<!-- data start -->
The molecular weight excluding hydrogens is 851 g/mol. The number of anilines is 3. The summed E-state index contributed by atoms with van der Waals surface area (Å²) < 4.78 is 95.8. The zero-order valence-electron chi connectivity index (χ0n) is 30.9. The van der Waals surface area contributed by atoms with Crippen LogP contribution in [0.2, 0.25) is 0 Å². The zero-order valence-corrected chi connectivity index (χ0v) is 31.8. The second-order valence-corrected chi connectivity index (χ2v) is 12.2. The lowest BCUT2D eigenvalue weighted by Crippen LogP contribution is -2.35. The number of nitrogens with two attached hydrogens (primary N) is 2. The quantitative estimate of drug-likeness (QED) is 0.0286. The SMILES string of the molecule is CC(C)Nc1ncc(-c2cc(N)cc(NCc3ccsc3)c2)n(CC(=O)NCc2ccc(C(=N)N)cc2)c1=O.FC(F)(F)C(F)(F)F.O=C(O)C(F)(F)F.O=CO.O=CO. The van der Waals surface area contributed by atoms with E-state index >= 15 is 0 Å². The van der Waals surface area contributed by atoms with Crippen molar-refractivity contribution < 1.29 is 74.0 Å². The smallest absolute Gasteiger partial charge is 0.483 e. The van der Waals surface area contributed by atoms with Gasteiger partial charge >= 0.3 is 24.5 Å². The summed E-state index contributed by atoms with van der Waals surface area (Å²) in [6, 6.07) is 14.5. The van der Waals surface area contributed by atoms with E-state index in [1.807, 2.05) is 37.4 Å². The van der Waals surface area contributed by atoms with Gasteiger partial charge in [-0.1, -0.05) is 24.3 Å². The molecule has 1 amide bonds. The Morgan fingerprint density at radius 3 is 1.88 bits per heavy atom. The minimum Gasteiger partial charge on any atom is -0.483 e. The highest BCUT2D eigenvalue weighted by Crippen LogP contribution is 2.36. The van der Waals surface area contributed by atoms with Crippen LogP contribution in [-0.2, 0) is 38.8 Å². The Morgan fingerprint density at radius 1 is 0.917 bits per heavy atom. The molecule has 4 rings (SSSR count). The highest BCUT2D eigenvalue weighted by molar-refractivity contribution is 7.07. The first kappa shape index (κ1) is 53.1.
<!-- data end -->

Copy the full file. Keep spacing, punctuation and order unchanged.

The molecular weight excluding hydrogens is 851 g/mol. The number of anilines is 3. The summed E-state index contributed by atoms with van der Waals surface area (Å²) < 4.78 is 95.8. The zero-order valence-electron chi connectivity index (χ0n) is 30.9. The van der Waals surface area contributed by atoms with Crippen LogP contribution in [0.2, 0.25) is 0 Å². The zero-order valence-corrected chi connectivity index (χ0v) is 31.8. The second-order valence-corrected chi connectivity index (χ2v) is 12.2. The lowest BCUT2D eigenvalue weighted by Crippen LogP contribution is -2.35. The number of nitrogens with two attached hydrogens (primary N) is 2. The quantitative estimate of drug-likeness (QED) is 0.0286. The SMILES string of the molecule is CC(C)Nc1ncc(-c2cc(N)cc(NCc3ccsc3)c2)n(CC(=O)NCc2ccc(C(=N)N)cc2)c1=O.FC(F)(F)C(F)(F)F.O=C(O)C(F)(F)F.O=CO.O=CO. The van der Waals surface area contributed by atoms with E-state index >= 15 is 0 Å². The van der Waals surface area contributed by atoms with Crippen molar-refractivity contribution < 1.29 is 74.0 Å². The smallest absolute Gasteiger partial charge is 0.483 e. The van der Waals surface area contributed by atoms with Gasteiger partial charge >= 0.3 is 24.5 Å². The summed E-state index contributed by atoms with van der Waals surface area (Å²) in [6, 6.07) is 14.5. The van der Waals surface area contributed by atoms with E-state index in [1.807, 2.05) is 37.4 Å². The van der Waals surface area contributed by atoms with Gasteiger partial charge in [-0.1, -0.05) is 24.3 Å². The molecule has 1 amide bonds. The Morgan fingerprint density at radius 3 is 1.88 bits per heavy atom. The minimum Gasteiger partial charge on any atom is -0.483 e. The highest BCUT2D eigenvalue weighted by Crippen LogP contribution is 2.36. The van der Waals surface area contributed by atoms with Crippen LogP contribution in [-0.2, 0) is 38.8 Å². The Morgan fingerprint density at radius 1 is 0.917 bits per heavy atom. The molecule has 4 rings (SSSR count). The highest BCUT2D eigenvalue weighted by molar-refractivity contribution is 7.07. The first kappa shape index (κ1) is 53.1.